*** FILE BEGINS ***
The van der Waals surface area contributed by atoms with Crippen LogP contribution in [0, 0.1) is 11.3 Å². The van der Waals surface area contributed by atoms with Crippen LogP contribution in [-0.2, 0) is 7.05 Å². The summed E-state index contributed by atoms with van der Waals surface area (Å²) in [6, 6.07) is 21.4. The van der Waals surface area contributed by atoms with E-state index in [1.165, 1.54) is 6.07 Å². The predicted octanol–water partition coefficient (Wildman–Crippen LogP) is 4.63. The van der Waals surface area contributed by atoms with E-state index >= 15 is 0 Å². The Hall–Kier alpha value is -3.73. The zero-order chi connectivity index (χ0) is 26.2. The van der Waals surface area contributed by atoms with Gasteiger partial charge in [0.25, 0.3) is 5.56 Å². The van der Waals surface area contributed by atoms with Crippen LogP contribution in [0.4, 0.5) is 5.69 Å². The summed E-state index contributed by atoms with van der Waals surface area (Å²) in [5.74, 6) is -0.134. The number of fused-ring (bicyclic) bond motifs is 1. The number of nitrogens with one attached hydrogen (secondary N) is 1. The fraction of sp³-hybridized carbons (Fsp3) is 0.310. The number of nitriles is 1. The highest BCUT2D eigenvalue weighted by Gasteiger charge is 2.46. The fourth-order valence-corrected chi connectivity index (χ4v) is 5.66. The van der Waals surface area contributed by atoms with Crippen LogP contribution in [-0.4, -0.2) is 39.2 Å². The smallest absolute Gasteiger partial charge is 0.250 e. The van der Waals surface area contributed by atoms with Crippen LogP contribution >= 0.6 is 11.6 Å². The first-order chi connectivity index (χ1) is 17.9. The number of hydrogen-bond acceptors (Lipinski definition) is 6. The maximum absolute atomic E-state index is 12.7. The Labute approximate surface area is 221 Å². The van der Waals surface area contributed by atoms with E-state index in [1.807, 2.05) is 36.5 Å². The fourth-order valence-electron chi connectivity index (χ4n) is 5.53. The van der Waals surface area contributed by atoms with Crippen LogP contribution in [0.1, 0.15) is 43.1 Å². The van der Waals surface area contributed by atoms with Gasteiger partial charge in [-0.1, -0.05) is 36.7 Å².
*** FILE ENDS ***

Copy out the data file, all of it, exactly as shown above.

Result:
The van der Waals surface area contributed by atoms with Crippen LogP contribution in [0, 0.1) is 11.3 Å². The van der Waals surface area contributed by atoms with Crippen LogP contribution in [-0.2, 0) is 7.05 Å². The summed E-state index contributed by atoms with van der Waals surface area (Å²) in [6, 6.07) is 21.4. The van der Waals surface area contributed by atoms with E-state index in [1.165, 1.54) is 6.07 Å². The predicted octanol–water partition coefficient (Wildman–Crippen LogP) is 4.63. The van der Waals surface area contributed by atoms with E-state index >= 15 is 0 Å². The Hall–Kier alpha value is -3.73. The zero-order chi connectivity index (χ0) is 26.2. The van der Waals surface area contributed by atoms with Gasteiger partial charge in [0.25, 0.3) is 5.56 Å². The van der Waals surface area contributed by atoms with Crippen LogP contribution in [0.4, 0.5) is 5.69 Å². The summed E-state index contributed by atoms with van der Waals surface area (Å²) in [5.74, 6) is -0.134. The number of fused-ring (bicyclic) bond motifs is 1. The number of nitrogens with one attached hydrogen (secondary N) is 1. The fraction of sp³-hybridized carbons (Fsp3) is 0.310. The number of nitriles is 1. The highest BCUT2D eigenvalue weighted by Gasteiger charge is 2.46. The fourth-order valence-corrected chi connectivity index (χ4v) is 5.66. The van der Waals surface area contributed by atoms with Crippen LogP contribution in [-0.4, -0.2) is 39.2 Å². The smallest absolute Gasteiger partial charge is 0.250 e. The van der Waals surface area contributed by atoms with Crippen LogP contribution >= 0.6 is 11.6 Å². The first-order chi connectivity index (χ1) is 17.9. The number of hydrogen-bond acceptors (Lipinski definition) is 6. The maximum absolute atomic E-state index is 12.7. The Labute approximate surface area is 221 Å². The van der Waals surface area contributed by atoms with E-state index in [1.807, 2.05) is 36.5 Å². The fourth-order valence-electron chi connectivity index (χ4n) is 5.53. The van der Waals surface area contributed by atoms with Crippen LogP contribution in [0.1, 0.15) is 43.1 Å². The van der Waals surface area contributed by atoms with Gasteiger partial charge in [-0.1, -0.05) is 36.7 Å².